At the end of the 18th century, the cult of extravagance was swept out by the reluctance of the masses to comply with the ideals imposed by the upper class, and established their own models. Namely, a return to modest and natural beauty without makeup. Well, women of the aristocracy used to apply a little color to their faces to differ from common people. Hair turned into a shapeless mass of curls and ringlets. In the 19th century, women favored fixed on the crown with the help of oil hairstyles, ending in twisted and coiled braids or long side curls. The cult of the slim waist remained, and the ankles were added to it, too.

Twentieth century

The woman of the 19th century left in the past all imposed ideals, only to create a lot of new and protean transformations that are still live today. The perfect body was slender and athletic, with long legs, thin waist and tall stature. Hair was formed in dynamic short hairstyles - curly, with volume, straight. The heavy makeup returned, the eyebrows were shaped and emphasized, the lips were sensually colourful. In the 40s, the hairstyles became more feminine, while tanned skin turned into a symbol of beauty and upper class for the first time.

With the advent of show business in the 50s and 60s, all these managed to establish themselves permanently in society for a certain period of time, and the innovations and standards, seen in world-class celebrities (Sophia Loren, Marilyn Monroe, Brigitte Bardot, Madonna) also turned into ideal of beauty.

Today

Nowadays, the ideal of beauty is almost entirely dependent on modern technologies and cosmetic products. A widespread withdrawal of natural beauty at the expense of artificial forms took place in the last two decades. With the advent of plastic surgery more and more young women acquire perfectly sculpted body of a Barbie doll with silicone breasts, sensual lips, raised cheeks, eyelids ...In the same time, they undergo exhausting and unhealthy diets, which borders on, and sometimes really lead to, anorexic proportions. All this in the name of beauty... And what about the notion that true beauty is invisible to the eyes?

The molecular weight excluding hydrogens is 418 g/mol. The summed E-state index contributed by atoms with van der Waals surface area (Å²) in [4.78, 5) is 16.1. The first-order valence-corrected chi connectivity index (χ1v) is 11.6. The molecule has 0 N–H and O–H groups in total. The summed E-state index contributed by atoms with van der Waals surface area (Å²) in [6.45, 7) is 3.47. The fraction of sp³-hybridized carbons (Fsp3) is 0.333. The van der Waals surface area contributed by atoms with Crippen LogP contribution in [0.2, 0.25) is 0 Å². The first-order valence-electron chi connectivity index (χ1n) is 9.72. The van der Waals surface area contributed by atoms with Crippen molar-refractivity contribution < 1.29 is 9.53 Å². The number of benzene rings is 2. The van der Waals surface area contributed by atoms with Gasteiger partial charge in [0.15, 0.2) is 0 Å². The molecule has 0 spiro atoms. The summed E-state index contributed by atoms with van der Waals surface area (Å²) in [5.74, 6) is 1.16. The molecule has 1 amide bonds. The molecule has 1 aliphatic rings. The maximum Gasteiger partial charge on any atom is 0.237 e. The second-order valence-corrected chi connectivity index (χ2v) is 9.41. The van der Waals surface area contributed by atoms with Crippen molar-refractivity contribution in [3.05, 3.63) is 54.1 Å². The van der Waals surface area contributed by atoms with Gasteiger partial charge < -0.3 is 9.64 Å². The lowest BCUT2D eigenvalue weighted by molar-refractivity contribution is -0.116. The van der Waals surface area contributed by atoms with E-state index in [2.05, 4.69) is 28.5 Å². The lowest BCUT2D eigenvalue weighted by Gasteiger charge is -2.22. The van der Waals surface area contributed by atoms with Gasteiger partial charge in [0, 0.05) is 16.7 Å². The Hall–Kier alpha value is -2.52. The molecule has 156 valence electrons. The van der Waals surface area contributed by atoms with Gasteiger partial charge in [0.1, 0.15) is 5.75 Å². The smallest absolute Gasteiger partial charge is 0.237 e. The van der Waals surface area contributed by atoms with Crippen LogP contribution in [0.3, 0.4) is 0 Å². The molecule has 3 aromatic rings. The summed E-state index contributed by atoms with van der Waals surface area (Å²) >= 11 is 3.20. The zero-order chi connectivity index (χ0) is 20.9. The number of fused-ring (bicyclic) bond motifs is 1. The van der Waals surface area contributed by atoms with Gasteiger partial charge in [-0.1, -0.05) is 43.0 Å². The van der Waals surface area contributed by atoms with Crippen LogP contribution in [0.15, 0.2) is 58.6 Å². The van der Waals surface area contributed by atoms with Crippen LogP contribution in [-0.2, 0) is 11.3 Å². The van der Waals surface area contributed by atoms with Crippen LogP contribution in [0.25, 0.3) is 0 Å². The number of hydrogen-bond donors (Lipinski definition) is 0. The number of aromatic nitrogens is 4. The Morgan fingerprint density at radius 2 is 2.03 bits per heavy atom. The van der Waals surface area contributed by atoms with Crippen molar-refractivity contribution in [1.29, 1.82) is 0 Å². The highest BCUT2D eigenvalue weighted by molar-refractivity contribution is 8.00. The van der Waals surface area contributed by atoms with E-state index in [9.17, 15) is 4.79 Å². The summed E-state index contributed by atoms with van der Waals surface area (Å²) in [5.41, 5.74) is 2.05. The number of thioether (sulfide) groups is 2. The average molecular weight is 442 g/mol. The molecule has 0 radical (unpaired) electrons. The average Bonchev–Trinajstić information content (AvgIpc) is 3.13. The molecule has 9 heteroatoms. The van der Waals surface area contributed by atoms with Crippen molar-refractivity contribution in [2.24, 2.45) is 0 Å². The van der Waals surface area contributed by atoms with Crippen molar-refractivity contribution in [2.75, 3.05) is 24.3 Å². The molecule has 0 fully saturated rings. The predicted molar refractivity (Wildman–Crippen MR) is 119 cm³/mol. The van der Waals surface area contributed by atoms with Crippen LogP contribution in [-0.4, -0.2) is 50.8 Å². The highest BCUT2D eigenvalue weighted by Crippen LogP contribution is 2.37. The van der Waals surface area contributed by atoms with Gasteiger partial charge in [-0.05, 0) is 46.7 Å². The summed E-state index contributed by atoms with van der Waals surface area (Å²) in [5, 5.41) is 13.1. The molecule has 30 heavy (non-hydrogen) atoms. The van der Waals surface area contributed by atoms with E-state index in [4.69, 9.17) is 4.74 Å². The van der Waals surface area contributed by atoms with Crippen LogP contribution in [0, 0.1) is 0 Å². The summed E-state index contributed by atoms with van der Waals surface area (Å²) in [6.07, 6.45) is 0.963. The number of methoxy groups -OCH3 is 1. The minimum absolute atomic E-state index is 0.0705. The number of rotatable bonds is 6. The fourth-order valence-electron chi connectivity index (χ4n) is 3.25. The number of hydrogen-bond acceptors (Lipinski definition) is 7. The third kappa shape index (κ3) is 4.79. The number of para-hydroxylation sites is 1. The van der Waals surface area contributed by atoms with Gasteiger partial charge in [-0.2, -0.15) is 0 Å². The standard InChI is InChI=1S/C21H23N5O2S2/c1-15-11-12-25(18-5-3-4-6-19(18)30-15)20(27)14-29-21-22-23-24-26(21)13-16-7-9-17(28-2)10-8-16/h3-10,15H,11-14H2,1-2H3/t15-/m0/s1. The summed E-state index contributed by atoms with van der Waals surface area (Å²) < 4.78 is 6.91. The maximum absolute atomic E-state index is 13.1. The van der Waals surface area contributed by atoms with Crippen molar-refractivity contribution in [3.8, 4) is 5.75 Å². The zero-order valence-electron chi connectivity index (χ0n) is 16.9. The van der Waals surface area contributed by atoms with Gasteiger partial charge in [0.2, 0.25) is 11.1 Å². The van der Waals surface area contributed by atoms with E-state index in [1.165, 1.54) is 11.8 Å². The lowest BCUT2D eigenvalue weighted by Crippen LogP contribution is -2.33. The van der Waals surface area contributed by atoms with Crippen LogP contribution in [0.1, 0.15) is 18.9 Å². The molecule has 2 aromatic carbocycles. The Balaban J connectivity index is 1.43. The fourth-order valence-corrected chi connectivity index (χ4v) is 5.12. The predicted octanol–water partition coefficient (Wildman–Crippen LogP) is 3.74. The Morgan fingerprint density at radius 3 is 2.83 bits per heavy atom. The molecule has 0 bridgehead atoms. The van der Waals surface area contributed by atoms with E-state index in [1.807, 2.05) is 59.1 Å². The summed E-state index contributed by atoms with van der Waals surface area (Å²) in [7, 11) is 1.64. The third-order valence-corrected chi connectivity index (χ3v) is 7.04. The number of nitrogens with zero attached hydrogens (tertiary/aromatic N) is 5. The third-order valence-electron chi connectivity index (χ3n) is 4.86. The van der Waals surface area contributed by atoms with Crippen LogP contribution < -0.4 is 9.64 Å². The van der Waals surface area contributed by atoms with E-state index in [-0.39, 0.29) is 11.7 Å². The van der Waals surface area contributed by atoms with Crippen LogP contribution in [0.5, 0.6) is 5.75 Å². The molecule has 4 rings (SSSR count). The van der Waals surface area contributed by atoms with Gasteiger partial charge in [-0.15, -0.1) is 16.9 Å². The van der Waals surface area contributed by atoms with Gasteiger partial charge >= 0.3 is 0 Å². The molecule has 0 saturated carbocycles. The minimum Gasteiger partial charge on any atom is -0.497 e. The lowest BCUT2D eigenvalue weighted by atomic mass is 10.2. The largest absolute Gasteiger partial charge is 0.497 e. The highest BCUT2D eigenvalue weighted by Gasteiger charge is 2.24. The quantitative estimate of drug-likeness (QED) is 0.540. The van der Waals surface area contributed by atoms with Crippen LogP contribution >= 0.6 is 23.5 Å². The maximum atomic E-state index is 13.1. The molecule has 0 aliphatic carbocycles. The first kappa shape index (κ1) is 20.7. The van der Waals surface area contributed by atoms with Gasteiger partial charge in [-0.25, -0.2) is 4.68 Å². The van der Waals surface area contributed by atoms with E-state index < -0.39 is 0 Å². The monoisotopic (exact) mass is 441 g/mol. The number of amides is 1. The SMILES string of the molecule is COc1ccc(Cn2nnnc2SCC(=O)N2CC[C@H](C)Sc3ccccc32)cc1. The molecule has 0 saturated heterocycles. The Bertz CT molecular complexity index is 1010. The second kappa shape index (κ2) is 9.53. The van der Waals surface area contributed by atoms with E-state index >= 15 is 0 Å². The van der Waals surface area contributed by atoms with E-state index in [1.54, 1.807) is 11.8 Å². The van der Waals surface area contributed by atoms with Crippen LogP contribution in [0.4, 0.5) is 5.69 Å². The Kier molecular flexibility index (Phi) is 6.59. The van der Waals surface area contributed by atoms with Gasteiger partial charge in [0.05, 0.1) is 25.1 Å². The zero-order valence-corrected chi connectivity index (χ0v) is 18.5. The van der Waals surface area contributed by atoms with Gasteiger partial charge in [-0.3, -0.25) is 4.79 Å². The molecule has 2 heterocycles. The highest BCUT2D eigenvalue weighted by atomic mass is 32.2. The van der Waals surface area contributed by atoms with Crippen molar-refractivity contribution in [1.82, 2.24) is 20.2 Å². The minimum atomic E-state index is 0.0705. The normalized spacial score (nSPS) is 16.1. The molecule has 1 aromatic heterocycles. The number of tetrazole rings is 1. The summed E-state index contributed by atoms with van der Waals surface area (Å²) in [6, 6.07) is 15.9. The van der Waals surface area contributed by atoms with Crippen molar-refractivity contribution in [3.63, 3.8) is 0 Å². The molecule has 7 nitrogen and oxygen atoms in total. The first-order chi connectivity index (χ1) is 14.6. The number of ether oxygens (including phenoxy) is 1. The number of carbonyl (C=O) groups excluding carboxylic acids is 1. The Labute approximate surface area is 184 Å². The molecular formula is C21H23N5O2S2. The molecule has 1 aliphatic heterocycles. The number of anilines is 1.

If you are nostalgic for the past time or you want to go forward in time - made a collage with your own photo. The models are painted by the stylist Antonia Yordanova, and the scenery by the scenographer Antonia Popova.

 


 

Read more articles
Aroma Color marks 50 yeas

Aroma Color marks 50 yeas

We are proud to announce that the No 1 hair dye brand in Bulgaria - AROMA COLOR is celebrating 50 years anniversary. A favorite brand for generations of women in Bulgaria and around the world, from its creation in 1968 until today.

Specialized care for atopic skin

Specialized care for atopic skin

Although there is still no cure for atopic dermatitis, with certain treatments and lifestyle changes the disease can be brought under control.

When does children’s atopic dermatitis disappear?

When does children’s atopic dermatitis disappear?

In most cases, there is a spontaneous decay of the disease, but its re-occurrence at a later stage of life is also possible.

Astrological signs and cosmetics

Astrological signs and cosmetics

Discover the most appropriate cosmetics for yourself according to your astrological sign.